A volunteer in a medical study who
had an unusual reaction to the flu virus could hold the key to
developing a vaccine that protects against all pandemic strains
of the infection, scientists say.
Tests on a group of people who had either been infected with or vaccinated against the flu revealed one participant who produced a "super-antibody" that could fight off every strain of influenza A, the virus responsible for mass outbreaks of the illness.
The person produced too little of the super-antibody to make them immune to the flu, but scientists believe they can boost its effect, and use it to make vaccines against the virus.
In preliminary tests, researchers showed that injecting mice and ferrets with the super-antibody protected the animals against doses of influenza that would normally be lethal. The study appears in the journal, Science. "What we can do now is mass-produce this super-antibody and give it as a therapeutic," said Antonio Lanzavecchia, director of the Institute for Research in Biomedicine in Bellinzone, Switzerland. "This could be developed to treat any influenza A infection and prevent any possible new pandemic that will come out. We expect it will block not only the strains that circulate in humans but also those that are present in animals," he added.
Steve Gamblin, a co-author of the study and structural biologist at the Medical Research Council's National Institute for Medical Research in north London, said that, if proven to work safely, the antibody might be given directly to hospital staff and other frontline workers to protect them against flu pandemics. In the longer term, scientists hope to create a vaccine that makes the body launch its own devastating attack on influenza by producing a surge of super-antibodies.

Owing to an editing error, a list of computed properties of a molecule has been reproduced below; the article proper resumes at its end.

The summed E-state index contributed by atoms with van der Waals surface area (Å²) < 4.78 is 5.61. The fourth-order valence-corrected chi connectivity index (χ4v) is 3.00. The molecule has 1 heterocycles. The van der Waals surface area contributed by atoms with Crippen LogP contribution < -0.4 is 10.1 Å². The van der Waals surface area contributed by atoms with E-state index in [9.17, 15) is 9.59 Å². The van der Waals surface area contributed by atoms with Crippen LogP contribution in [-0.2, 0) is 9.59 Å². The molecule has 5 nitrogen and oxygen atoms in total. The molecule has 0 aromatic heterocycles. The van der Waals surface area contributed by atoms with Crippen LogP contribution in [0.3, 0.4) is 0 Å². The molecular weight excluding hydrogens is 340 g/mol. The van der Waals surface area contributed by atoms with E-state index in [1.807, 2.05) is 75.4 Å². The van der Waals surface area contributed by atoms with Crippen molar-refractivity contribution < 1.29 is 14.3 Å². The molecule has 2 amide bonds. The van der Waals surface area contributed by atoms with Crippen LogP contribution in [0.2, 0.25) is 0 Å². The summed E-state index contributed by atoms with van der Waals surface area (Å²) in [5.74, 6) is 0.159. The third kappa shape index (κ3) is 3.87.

Traditional flu vaccines make the body produce antibodies that target proteins called haemagglutinins on the surface of the influenza virus. But these antibodies focus their attack on the tips of the proteins, which change as the virus mutates. Because the virus evolves so rapidly, flu vaccines have to be reformulated every season. The super-antibody is different because it latches on to a part of the stem of the haemagglutinin that is shared by all influenza A strains and appears not to mutate. Lanzavecchia calls it the virus's "Achilles heel".
A universal flu vaccine could transform public health by making seasonal jabs obsolete and reducing the impact of fresh outbreaks, including those that spread from animals to humans, like the recent strain of swine flu. Sir John Skehel, another co-author of the study at the National Institute for Medical Research, said: "Every year millions of people are infected with influenza A viruses and, although the majority of infections are mild, those in vulnerable groups, such as the very old or the very young, may be worse affected and more likely to die or be hospitalised. "As we saw with the 2009 pandemic, a comparatively mild strain of influenza can place a significant burden on emergency services. Having a universal treatment which can be given in emergency circumstances would be an invaluable asset."